Friday, June 03, 2011

Pay Attention to Tension

Traffic near the train station in Taipei.

Interesting facts: as the KMT papers are crowing, Yu Shen, the firm at the center of the DEHP scandal, is named after the son of the owner of the firm, whose name in Mandarin is Yu Shen. The son himself works as a reporter at the Taipei Times under his name in Taiwanese.

That has nothing to do with this post. But I thought, in case you didn't know, that you'd like to.


You know how the Establishment media has worked hard to put forth the idea that Ma Ying-jeou has "reduced tensions" after the nightmarish Presidency of Chen Shui-bian, in which tensions climbed as Taiwanese investment in China soared, the air route between Hong Kong and Taipei was the busiest in the world, and Taiwanese businessmen moved to China by the thousand. With those nightmare years in mind I was surfing the Net the other day and found this piece from Reuters:
Tensions between China and Taiwan have diminished even as Beijing moves rapidly to modernize its military with ballistic missiles capable of striking U.S. naval forces, U.S. intelligence chief John Negroponte said on Thursday.


"(Chinese) leaders continue to emphasize development of friendly relations with the states on China's periphery to assure peaceful borders," Negroponte said in his annual assessment of world threats facing the United States and its allies.
When was that reported? In Jan of 2007. That was an ANNUAL REVIEW of 2006. Now that Eastasia is at war with Oceania, 2006 must surely have been hellish year of rising tension, one of the eight years of tension during the Chen Administration, in which tension rose more often than the Sun.

Another item gone AWOL: an important driver of tension in the 2005 period was China's "Anti-Secession Law" which caused a huge jump in Cross-Strait tensions. It has basically vanished from pithy descriptions of those days in the current media reports. As Mark Harrison noted in Aug of 2005, this jolt in tension was due to Beijing...
The months since the re-election of Taiwanese president Chen Shui-bian have seen a rise in tensions across the Taiwan Straits. The softer line which the Chinese government had adopted during Chen’s previous term has been seen to fail with the election result, and there has been a noticible shift in policy and much stronger rhetoric coming out of China.
If you read a bunch of stories on "tension" you'll soon see how much of the perception of "tension" is due to the media's constant insertion of that word into issues or disagreements where it does not belong.

There are (endless) examples of reporters referring to tensions that never occurred, like this piece from June of 2006. The headline refers to "Taiwan Tension" by which it appears to refer the domestic turmoil, but then this paragraph pops up:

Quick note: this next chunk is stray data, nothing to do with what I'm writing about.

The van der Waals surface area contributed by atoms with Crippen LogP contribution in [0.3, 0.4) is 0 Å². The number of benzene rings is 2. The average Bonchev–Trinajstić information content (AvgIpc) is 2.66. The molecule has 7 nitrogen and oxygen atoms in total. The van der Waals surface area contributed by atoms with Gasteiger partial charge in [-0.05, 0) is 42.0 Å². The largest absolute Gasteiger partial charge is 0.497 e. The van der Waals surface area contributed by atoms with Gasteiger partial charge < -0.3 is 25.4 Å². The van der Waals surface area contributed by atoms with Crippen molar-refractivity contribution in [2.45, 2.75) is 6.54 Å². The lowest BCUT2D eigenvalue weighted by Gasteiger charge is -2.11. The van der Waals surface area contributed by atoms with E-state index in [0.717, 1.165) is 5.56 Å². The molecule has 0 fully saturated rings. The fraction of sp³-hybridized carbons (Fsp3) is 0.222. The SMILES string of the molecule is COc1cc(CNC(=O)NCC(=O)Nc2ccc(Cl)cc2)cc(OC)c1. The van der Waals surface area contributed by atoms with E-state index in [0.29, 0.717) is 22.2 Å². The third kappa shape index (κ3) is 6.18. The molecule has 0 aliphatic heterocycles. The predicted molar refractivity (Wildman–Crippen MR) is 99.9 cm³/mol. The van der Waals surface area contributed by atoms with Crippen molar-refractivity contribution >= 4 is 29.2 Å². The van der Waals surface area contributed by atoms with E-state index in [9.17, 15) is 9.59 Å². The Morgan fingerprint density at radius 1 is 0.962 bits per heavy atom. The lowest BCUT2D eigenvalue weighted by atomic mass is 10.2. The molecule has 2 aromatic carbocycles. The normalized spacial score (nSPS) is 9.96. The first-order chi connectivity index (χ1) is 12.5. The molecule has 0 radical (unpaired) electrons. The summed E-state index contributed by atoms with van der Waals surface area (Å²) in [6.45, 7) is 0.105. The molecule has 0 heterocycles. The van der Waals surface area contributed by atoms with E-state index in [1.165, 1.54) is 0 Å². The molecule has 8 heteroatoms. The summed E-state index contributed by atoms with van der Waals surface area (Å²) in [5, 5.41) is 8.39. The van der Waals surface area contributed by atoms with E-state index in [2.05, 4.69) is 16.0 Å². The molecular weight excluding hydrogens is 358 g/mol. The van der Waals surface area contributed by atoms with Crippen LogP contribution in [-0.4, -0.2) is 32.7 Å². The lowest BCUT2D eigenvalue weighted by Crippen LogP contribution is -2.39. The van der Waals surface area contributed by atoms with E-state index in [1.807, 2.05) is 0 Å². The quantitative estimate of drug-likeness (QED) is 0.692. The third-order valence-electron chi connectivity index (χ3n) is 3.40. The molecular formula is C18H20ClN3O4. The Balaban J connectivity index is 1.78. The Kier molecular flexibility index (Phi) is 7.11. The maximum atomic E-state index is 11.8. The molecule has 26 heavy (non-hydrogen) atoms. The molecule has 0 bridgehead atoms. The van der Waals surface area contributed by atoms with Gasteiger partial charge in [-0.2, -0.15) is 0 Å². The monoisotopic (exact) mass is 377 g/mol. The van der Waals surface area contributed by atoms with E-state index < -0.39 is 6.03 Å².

Taiwan's stock market dropped more than 3% on Tuesday, before Chen delivered his speech, as investors feared that the president might made some strongly worded statements to provoke mainland China and heighten tensions across the strait.

However, Chen focused on counterattacking the opposition parties' charges against him. Analysts said this suggested that in his remaining two years in office, Chen could no longer rely on manipulating cross-strait ties, as he has done before, to divert public attention from domestic problems. Thus cross-strait relations should remain relatively stable. 
Love the pro-KMT construction in the second paragraph, but note that the "tension" never actually occurred. If the media constant inserts the word "tension" into articles, eventually people start associating it with the China-Taiwan relationship. Remember the savage atmosphere of 2003? CNN reported:

Taiwan Strait tensions on the up

What was really going on? That was when Chen Shui-bian was holding a referendum on the nuke plant, and  Beijing claimed it was a dry run for a referendum on independence. Yes, the purely internal matter of building a power plant was enough for Beijing to pout (it also shows how Beijing gets instant media buy-in whenever it says the pro-Taiwan side is being provocative). But then the piece goes on to report, repeatedly, that China is remaining "restrained"...
Diplomatic analysts in Beijing said the new leadership under President Hu Jintao had responded to these developments in a relative restrained manner.

Apart from fairly routine protests made by the Foreign Ministry and the Taiwan Affairs Office (TAO), the analysts said senior cadres had refrained from making intimidating statements about the consequences of Chen's pro-independence game-plan.

"Chen is upping the ante in his pro-independence moves to boost his popularity among native-Taiwanese voters in Taiwan," said a Chinese source close to Beijing's Taiwan policy-making establishment.

"The leadership knows it will be playing into Chen's hands if it were to rattle the saber."
So again the headline uses the Awful T-word but then goes on to describe the opposite in reality.

Consider this headline from Reuters:

Tension rises as China-Taiwan flight pact hits bumps